A wonderful traditional "brown café" with a terrific beer menu. As well as the beers on the printed menus, there are always a lot of guest beers on the blackboards. As with most Dutch beer cafés, the menu tends to be dominated by Belgian beers, but de Paas also carries an excellent range of beers from Dutch craft brewers.
It's only a few minutes walk from Den Haag Centraal Station so is a perfect place to kill time before your train arrives. Though you might get too settled and miss it.
Dunne Bierkade 16A
(070) 360 0019
A nice beer cafe tucked under Rotterdam's famous 'cubewonings' (cubic houses). One of the best selections of beer in the city in a comfortable, friendly bar. Food is also available. Although I didn't eat here myself, they were serving plenty of it.
The only down-side is that it's too dimly lit if you like to read a book while quaffing the Netherlands' finest ales.
Blaak 4, Rotterdam, directly opposite Blaak railway and metro station.
Directly opposite the Mannekin Pis, you'd naturally expect this to be a bar that's just aimed at selling as much Old Wife Beater as possible to the tourists. But don't let this and the fact that the decor is themed on the piddling boy fool you, in fact this is a must-visit bar for beer-lovers visiting Brussels.
There are roughly 80 regular beers on the menu as well as monthly specials, some of them unusual (for example, Het Anker's Gouden Carolus Triple on tap - what a night that was!).
Service is efficient and friendly.
Poechenellkelder means "mannekin cellar" in the local Brussels dialect and you'll find that your bill is also in that dialect, which is similar to Dutch.
5 Rue du Chêne. Tel 02 511 92 62
Opening hours: Tue-Thu: 1000-2400, Fri-Sun: 1000-0200, closed Mon.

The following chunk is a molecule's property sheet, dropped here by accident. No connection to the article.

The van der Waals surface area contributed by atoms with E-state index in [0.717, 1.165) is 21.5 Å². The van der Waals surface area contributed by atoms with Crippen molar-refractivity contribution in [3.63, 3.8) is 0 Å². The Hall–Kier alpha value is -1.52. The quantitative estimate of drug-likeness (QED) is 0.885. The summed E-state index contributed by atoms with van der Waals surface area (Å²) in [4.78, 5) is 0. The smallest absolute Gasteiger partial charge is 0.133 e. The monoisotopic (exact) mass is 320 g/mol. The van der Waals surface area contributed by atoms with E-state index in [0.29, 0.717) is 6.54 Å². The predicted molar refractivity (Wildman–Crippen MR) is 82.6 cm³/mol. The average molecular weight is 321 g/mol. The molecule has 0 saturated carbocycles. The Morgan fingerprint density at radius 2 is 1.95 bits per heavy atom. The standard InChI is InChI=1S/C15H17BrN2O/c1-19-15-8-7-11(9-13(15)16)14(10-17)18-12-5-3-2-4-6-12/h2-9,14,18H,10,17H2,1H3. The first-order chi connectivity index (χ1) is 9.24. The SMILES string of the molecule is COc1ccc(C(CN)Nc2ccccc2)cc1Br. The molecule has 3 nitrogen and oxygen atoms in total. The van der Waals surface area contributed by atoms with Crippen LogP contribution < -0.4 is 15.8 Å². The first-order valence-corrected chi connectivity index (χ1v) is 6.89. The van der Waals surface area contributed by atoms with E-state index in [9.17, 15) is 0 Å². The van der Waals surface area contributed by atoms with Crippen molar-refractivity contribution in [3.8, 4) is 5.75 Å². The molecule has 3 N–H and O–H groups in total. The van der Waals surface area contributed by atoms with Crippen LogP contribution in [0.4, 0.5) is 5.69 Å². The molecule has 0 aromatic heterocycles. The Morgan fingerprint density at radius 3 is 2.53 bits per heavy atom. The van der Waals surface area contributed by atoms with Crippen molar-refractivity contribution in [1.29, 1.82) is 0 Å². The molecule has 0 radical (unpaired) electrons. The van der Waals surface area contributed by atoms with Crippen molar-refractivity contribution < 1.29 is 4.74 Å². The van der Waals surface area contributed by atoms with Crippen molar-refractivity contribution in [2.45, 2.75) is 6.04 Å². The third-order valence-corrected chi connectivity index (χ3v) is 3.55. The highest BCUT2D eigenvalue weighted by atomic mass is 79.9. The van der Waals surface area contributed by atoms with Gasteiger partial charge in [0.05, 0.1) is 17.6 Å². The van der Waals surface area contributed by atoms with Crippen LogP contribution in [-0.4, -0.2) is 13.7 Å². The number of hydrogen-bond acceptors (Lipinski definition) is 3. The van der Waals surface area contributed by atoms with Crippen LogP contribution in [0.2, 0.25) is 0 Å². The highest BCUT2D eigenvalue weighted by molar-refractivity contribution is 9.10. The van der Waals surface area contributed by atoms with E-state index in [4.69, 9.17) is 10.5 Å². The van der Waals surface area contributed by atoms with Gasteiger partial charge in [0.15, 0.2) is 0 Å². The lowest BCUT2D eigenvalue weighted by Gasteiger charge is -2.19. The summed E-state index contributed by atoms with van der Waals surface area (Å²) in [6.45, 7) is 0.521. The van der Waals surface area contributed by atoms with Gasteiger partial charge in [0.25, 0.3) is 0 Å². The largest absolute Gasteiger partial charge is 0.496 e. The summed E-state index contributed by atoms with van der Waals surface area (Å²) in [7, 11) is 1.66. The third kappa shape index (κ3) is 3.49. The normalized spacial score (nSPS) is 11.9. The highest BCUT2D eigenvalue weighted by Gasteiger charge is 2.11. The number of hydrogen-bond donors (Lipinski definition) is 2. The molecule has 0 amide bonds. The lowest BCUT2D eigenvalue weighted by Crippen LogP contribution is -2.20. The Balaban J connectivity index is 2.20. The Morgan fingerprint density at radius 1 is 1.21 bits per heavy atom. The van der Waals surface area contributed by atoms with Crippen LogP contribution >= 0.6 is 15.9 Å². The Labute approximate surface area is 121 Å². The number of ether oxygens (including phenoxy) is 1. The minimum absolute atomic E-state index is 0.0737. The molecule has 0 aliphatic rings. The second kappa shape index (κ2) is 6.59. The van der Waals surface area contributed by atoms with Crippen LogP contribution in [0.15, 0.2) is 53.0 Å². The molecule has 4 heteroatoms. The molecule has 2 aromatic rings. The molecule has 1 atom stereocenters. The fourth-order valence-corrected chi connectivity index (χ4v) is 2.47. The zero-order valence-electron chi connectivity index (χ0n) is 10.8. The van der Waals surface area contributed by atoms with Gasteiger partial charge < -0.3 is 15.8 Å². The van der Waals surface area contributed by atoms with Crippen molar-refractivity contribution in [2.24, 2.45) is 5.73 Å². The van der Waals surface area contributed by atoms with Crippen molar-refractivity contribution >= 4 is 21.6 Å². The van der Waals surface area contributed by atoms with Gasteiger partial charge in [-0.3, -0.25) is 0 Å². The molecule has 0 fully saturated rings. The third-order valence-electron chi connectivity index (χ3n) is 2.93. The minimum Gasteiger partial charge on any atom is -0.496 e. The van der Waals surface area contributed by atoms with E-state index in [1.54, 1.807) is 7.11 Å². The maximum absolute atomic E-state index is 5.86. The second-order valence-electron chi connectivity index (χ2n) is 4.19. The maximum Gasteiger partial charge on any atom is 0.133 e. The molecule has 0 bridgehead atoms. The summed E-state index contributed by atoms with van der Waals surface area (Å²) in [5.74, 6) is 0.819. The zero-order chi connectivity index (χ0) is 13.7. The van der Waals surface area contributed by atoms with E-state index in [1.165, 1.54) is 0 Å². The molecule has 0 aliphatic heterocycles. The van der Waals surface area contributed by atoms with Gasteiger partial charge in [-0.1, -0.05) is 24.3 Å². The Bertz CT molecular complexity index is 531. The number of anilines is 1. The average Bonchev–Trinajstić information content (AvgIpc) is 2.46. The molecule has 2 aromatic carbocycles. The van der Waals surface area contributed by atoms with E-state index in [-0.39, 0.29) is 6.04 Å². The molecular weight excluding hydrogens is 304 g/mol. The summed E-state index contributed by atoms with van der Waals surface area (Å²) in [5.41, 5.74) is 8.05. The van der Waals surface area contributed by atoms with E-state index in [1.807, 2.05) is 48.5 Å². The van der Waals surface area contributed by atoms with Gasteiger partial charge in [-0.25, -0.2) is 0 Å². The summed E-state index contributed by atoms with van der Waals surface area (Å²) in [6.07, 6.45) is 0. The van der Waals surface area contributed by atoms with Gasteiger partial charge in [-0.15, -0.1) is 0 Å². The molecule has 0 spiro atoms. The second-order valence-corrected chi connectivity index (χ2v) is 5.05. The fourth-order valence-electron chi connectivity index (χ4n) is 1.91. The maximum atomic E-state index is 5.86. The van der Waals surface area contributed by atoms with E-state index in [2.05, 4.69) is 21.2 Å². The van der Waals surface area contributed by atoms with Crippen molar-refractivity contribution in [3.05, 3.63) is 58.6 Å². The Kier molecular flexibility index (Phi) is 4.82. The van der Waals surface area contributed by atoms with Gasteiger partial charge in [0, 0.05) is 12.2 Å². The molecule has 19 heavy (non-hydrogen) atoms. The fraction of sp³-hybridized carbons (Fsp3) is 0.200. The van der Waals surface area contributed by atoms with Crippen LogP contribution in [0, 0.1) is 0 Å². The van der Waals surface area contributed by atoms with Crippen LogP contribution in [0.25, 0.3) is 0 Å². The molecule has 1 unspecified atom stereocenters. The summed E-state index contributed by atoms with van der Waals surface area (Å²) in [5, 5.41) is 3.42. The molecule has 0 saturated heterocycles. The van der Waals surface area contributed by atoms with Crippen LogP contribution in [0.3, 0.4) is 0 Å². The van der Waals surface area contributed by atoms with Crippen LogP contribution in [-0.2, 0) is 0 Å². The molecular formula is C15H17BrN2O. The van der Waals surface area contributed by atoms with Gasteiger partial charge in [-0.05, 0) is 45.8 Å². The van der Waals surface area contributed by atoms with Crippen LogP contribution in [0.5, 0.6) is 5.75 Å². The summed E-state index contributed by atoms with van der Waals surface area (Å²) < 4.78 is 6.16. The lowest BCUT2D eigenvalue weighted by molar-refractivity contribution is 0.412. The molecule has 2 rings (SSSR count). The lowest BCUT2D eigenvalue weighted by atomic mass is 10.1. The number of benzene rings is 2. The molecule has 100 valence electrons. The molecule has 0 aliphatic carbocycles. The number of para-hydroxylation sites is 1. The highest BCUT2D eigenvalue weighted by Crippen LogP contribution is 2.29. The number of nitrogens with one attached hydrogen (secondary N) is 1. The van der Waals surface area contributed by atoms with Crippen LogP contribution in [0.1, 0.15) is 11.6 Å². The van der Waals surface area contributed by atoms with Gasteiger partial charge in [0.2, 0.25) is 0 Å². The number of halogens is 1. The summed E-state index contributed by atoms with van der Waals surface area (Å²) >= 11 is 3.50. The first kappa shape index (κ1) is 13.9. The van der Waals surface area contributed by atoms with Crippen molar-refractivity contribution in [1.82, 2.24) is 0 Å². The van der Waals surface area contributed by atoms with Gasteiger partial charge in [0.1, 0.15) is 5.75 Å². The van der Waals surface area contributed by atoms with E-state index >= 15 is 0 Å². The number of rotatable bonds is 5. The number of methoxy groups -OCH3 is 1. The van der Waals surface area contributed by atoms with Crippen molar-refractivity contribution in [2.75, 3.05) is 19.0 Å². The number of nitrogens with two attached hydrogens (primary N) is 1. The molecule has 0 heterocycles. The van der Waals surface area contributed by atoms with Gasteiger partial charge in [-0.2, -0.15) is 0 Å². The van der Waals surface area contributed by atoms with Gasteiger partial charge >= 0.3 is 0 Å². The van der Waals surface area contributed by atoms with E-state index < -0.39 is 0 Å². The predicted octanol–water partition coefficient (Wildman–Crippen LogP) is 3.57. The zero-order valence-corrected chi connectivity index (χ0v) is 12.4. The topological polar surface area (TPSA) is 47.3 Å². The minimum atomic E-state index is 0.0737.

As its name suggests, this cafe specialises mainly in Belgian beers, but it also has a respectable number of Dutch ones for you to sample as well. If you can't find something you fancy in its list of 10 draught beers and nearly 200 bottled ones you probably don't like beer. Good food with imaginative vegetarian options in the dagschotel (daily menu). A great place to relax.
Oudegracht 196.Telephone 030 231 2666
Organised every year in late June by Bier Passion magazine, this is a celebration of Belgian beer and brewing, where it's possible to enjoy a choice of several hundred beers.
You'll meet beer-lovers from all over the world at this event which has out-grown two venues since it was first organised in 1999. It is now held on the Groenplaats in the heart of the city. It IS a commercially-organised event, so there are some beers from the mass-produced, not-very-interesting end of the market, but even so there are more craft-brewed beers than any one person can sample in a weekend.
On the Groenplaats. Bier Passion magazine's website is www.beerpassion.com
After its beer, Belgium is most famous for chocolates. If you're a chocoholic visiting Antwerpen, you'll want to try the city's own chocolate speciality; Antwerpse Handjes (little Antwerp hands). Some are chocolate all-through, others have various fillings, but all are in the shape of the familiar hand that's the symbol of the city.
The reason for the hand is a legend that a giant called Druoon Antigoon lived on the banks of the River Schelde on the site of what's now Antwerpen and he used to extract a toll, punishing anybody who refused to pay by cutting off one of their hands. He was finally defeated by a Roman soldier, Silvius Brabo (often claimed to be a nephew of Julius Caesar) who symbolically cut off Antigoon's hand and threw it into the river. Thus, according to the legend, the city was named after Brabo's throwing of Antigoon's hand into the Schelde, from the Dutch hand (as in English) and werpen (English: throw).
Available in shops all over the city.
Gueuze is the beer style unique to Brussels and the area around it in the valley of the River Zenne. There are now only about a dozen producers of this beer, which is brewed without the addition of yeast, but using the natural micro-organisms that are native to the area.
Every two years, HORAL, the trade organisation for the producers of this beer, organises the Toer de Gueuze. On one sunday in April, virtually every producer opens its doors to visitors so they can see how this wonderful beer is made. You can make your own way around the producers or you can take a seat on one of a number of coaches that tour around (each coach visiting a different selection of brewers and blenders).